Lakes Culture - a new project aiming to establish the arts destination in the region

Abbot Hall Collection - J.M.W.Turner Windermere 1821

Abbot Hall Collection - J.M.W.Turner Windermere 1821 - Credit: Archant

A campaign is underway to highlight the rich artistic and cultural heritage of this world-class destination

Farington Furness Abbey courtesy of Dove Cottage The Wordsworth Museum

Farington Furness Abbey courtesy of Dove Cottage The Wordsworth Museum - Credit: Archant

We all know the Lake District is one of the loveliest regions in the world but the depth of its artistic and cultural heritage sometimes get lost in the rush to put on our boots and hike across the fells.

That’s all about to change with a new project called Lakes Culture, which sets out to challenge perceptions and establish it as the UK’s ‘must visit’ destination for anyone interested in art and culture.

The project, supported by the Arts Council and VisitEngland, is already making great inroads and the team behind it are about to raise the tempo as they finalise arrangements for their latest arts happening, ‘Lakes Ignite’. This is a programme designed to highlight the wealth of cultural events on offer across the region from 6th April until 26th May.

To understand how the Lakes developed we need to take a trip back in time to understand how this world renowned landscape has inspired artists over the generations.

Seagulls Over a Ploughed Field Sheila Fell with kind permission of Anna Fell & Castlegate House Gall

Seagulls Over a Ploughed Field Sheila Fell with kind permission of Anna Fell & Castlegate House Gallery - Credit: Archant

Prior to the late 17th century rugged, mountainous regions were places to be feared. This began to change with the advent of The Grand Tour, popular from 1660 through to the Napoleonic Wars. The Tour was considered to be the best way to complete a gentleman’s education, and these young members of society were exposed to the Alpine mountain regions. Gradually, they began to appreciate their beauty and grandeur, indeed many started to romanticise them in word and art.

This new understanding quickly filtered through into English thinking. Things really started to take off when in 1769 Thomas Gray made a tour of the English Lakes, and recorded his travels in a journal - now widely accepted as the first example of modern travel writing. Landscape painter Joseph Farington RA followed in his footsteps and painted the places Gray described in his guide.

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The rest is, as you might say, is history. They were soon followed by the likes of John Varley and John Constable and in 1816 J.M.W. Turner painted the inspiring view from St Mary’s Churchyard, Kirkby Lonsdale.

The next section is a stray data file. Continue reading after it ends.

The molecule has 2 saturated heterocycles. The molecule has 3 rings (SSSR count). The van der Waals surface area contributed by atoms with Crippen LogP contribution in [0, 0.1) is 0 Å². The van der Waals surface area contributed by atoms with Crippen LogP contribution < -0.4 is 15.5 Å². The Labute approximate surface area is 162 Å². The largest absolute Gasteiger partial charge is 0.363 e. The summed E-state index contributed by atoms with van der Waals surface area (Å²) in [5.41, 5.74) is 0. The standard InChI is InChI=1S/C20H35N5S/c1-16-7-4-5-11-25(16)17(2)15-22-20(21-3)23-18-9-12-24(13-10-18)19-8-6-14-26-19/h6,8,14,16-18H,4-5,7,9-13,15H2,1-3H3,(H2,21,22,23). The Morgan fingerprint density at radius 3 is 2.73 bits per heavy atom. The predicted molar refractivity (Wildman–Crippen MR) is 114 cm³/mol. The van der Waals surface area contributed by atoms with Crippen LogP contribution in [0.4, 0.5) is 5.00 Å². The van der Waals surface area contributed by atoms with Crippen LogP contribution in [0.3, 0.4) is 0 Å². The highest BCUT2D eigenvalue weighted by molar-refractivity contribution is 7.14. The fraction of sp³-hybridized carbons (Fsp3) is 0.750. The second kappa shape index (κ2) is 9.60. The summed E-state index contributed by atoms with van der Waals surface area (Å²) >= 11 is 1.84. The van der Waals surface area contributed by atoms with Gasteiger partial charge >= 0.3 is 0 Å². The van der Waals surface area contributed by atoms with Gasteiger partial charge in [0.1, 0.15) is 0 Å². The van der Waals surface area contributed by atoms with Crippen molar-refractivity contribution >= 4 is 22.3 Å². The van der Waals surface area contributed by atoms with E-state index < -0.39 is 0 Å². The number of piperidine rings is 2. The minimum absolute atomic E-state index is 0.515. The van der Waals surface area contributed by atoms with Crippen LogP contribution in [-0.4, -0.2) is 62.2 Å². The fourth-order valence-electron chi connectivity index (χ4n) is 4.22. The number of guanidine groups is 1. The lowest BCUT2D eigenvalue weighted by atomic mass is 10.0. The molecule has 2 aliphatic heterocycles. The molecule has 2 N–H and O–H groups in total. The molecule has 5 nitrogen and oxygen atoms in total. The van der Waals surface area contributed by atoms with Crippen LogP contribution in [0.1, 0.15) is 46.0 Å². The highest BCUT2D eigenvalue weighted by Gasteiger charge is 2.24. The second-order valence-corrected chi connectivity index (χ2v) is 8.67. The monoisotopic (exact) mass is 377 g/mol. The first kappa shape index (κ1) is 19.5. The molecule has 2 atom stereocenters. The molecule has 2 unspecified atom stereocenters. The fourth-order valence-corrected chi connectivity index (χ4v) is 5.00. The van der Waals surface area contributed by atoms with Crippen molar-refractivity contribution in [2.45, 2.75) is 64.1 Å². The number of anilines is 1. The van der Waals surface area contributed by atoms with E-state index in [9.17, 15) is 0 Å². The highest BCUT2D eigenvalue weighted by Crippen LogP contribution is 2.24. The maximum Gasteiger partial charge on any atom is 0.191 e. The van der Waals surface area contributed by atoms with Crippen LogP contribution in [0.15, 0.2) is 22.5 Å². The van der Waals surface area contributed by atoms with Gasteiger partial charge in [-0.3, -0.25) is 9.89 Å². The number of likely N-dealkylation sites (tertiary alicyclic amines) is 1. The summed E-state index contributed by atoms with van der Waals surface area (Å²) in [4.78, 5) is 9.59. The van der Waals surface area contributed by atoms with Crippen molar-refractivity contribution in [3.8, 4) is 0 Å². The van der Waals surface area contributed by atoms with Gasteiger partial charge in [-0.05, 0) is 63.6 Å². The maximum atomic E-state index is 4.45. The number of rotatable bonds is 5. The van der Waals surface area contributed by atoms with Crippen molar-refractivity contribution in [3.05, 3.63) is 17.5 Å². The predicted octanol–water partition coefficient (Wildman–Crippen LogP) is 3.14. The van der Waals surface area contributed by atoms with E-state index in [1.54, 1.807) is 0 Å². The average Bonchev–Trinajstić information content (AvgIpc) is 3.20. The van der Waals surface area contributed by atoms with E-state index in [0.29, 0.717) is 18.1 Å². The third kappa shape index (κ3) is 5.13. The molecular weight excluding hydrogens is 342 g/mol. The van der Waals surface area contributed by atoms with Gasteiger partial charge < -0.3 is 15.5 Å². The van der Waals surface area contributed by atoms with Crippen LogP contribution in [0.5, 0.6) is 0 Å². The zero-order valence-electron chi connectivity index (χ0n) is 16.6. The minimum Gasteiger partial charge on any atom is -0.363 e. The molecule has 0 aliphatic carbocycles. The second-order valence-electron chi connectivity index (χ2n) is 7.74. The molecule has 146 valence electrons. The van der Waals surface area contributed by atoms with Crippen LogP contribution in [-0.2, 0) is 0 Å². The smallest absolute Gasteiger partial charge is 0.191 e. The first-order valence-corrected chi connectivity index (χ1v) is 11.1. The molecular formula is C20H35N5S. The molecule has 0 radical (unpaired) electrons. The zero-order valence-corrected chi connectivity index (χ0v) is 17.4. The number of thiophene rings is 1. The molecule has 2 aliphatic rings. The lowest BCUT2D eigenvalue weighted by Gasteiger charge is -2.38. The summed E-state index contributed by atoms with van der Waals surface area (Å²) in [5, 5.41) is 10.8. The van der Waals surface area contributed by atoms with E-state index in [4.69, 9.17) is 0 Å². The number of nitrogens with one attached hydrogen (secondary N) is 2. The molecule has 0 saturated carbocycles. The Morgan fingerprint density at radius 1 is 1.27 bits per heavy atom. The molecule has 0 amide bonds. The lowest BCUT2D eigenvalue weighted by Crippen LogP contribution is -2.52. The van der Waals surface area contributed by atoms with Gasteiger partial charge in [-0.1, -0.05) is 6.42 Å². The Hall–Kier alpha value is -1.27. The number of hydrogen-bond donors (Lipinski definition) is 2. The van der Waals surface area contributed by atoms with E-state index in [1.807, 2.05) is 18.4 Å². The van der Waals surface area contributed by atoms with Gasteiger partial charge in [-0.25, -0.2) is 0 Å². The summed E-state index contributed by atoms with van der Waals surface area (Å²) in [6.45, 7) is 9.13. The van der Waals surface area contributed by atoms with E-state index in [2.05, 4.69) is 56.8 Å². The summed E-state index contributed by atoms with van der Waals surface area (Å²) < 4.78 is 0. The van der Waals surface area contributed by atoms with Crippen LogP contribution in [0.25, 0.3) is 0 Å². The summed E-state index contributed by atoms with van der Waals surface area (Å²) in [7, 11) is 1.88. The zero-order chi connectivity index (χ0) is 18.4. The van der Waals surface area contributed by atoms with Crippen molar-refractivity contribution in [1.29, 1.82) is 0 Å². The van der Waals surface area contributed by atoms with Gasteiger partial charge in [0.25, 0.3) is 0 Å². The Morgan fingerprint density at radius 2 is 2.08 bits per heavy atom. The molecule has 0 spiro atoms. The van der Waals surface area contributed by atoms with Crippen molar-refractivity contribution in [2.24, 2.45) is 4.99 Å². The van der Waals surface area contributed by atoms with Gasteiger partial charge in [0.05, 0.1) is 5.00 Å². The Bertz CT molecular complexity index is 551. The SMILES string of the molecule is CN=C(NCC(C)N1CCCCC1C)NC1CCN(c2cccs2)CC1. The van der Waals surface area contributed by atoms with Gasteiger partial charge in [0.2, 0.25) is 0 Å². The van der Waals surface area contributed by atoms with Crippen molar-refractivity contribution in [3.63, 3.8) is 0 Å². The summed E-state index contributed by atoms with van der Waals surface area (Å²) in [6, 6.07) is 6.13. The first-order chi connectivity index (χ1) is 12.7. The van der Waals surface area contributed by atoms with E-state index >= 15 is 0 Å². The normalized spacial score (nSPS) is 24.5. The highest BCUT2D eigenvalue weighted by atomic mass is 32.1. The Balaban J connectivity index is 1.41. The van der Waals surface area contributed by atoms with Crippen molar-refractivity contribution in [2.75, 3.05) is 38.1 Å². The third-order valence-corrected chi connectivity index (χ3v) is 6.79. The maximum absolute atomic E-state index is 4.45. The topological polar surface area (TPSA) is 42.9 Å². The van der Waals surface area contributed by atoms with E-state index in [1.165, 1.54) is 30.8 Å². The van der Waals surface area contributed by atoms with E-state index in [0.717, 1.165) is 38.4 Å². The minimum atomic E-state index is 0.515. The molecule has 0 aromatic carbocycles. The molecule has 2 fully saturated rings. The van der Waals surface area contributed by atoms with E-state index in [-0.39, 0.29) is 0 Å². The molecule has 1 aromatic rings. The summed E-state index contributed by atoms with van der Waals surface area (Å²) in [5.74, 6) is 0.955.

The steady flow of artists continues today with a huge range influenced by the stunning landscapes. Many of their works can be found in galleries across the county including Abbot Hall in Kendal, Tullie House in Carlisle, Castlegate House Gallery in Cockermouth, Dove Cottage, The Wordsworth Museum and the Heaton Cooper Studio in Grasmere, The Armitt in Ambleside and Brantwood at Coniston.

Modernists such as L.S. Lowry painted seascapes along the west coast and industrial landscapes at Cleator Moor, Workington and Maryport. Another landscape great was ‘troubled genius’ Percy Kelly, a native of the Western Lake District. He was feted by many including Sir Winston Churchill and Princess Margaret but he shunned the limelight. Only now is his work receiving the acclaim it deserves for its linear, graphic and simple style. You can follow a series of trails to discover where it all started at

Then there is the Heaton Cooper dynasty - Lancashire-born Alfred was one of the most venerated of the Victorian landscape artists. William was became a notable English impressionistic landscape artist, becoming one of the most celebrated British landscape artists of the 20th century. Then there is Julian Cooper, an adventurous and innovative painter of mountain forms and textures.

Sheila Fell, who never painted chocolate box pictures of her native countryside, used powerful, melancholy oils of living landscape, presided over by huge brooding mountains and dark clouds. Some of her work can be seen in Tullie House and the Abbot Hall.

One artist you wouldn’t normally associate with landscape forms was one Kurt Schwitters, a key figure in the Dada, Constructivist and Pop Art movements. He arrived in the Lakes in 1945 and settled in Ambleside, establishing his Merz Barn studio in Elterwater. He remained in the Lake District until his death, largely unknown and unrecognised. Some can be found at the Armitt Museum in Ambleside.

More recently Ulverston born Turner Prize winner Keith Tyson, who created his acclaimed The Nature Paintings as a direct result of his upbringing in the Lake District. Tullie House has acquired one of these sublime works, which make reference to the history of landscape painting in the region – a mixture of paints, pigments and chemicals which were allowed to interact in specific ways on acid primed aluminium panels.

The stunning natural features of the Lake District inspired these men and women and they, in turn, have given the region a 21th century claim to fame as a centre for the arts.

To find out more about art and culture in the region visit